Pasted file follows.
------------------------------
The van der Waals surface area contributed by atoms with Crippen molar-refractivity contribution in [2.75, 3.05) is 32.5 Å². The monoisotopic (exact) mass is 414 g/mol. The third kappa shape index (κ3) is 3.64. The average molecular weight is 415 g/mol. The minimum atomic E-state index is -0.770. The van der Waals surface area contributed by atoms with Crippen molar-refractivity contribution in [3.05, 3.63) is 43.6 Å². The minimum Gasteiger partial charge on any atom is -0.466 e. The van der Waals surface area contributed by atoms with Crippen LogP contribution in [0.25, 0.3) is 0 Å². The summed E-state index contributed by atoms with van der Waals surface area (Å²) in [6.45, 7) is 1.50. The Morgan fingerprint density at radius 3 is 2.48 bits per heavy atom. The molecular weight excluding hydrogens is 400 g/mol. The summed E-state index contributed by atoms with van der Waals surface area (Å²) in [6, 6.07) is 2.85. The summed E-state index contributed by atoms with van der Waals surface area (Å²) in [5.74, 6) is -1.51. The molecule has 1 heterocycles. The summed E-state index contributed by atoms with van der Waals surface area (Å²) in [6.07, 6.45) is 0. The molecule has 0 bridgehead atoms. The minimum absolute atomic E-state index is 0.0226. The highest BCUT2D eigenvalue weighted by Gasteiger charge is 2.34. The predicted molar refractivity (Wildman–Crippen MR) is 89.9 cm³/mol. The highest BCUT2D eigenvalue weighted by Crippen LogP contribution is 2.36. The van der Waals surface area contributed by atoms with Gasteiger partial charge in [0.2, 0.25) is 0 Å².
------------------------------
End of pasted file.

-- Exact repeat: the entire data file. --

The van der Waals surface area contributed by atoms with Crippen molar-refractivity contribution in [2.75, 3.05) is 32.5 Å². The monoisotopic (exact) mass is 414 g/mol. The third kappa shape index (κ3) is 3.64. The average molecular weight is 415 g/mol. The minimum atomic E-state index is -0.770. The van der Waals surface area contributed by atoms with Crippen molar-refractivity contribution in [3.05, 3.63) is 43.6 Å². The minimum Gasteiger partial charge on any atom is -0.466 e. The van der Waals surface area contributed by atoms with Crippen LogP contribution in [0.25, 0.3) is 0 Å². The summed E-state index contributed by atoms with van der Waals surface area (Å²) in [6.45, 7) is 1.50. The Morgan fingerprint density at radius 3 is 2.48 bits per heavy atom. The molecular weight excluding hydrogens is 400 g/mol. The summed E-state index contributed by atoms with van der Waals surface area (Å²) in [6, 6.07) is 2.85. The summed E-state index contributed by atoms with van der Waals surface area (Å²) in [5.74, 6) is -1.51. The molecule has 1 heterocycles. The summed E-state index contributed by atoms with van der Waals surface area (Å²) in [6.07, 6.45) is 0. The molecule has 0 bridgehead atoms. The minimum absolute atomic E-state index is 0.0226. The highest BCUT2D eigenvalue weighted by Gasteiger charge is 2.34. The predicted molar refractivity (Wildman–Crippen MR) is 89.9 cm³/mol. The highest BCUT2D eigenvalue weighted by Crippen LogP contribution is 2.36. The van der Waals surface area contributed by atoms with Gasteiger partial charge in [0.2, 0.25) is 0 Å².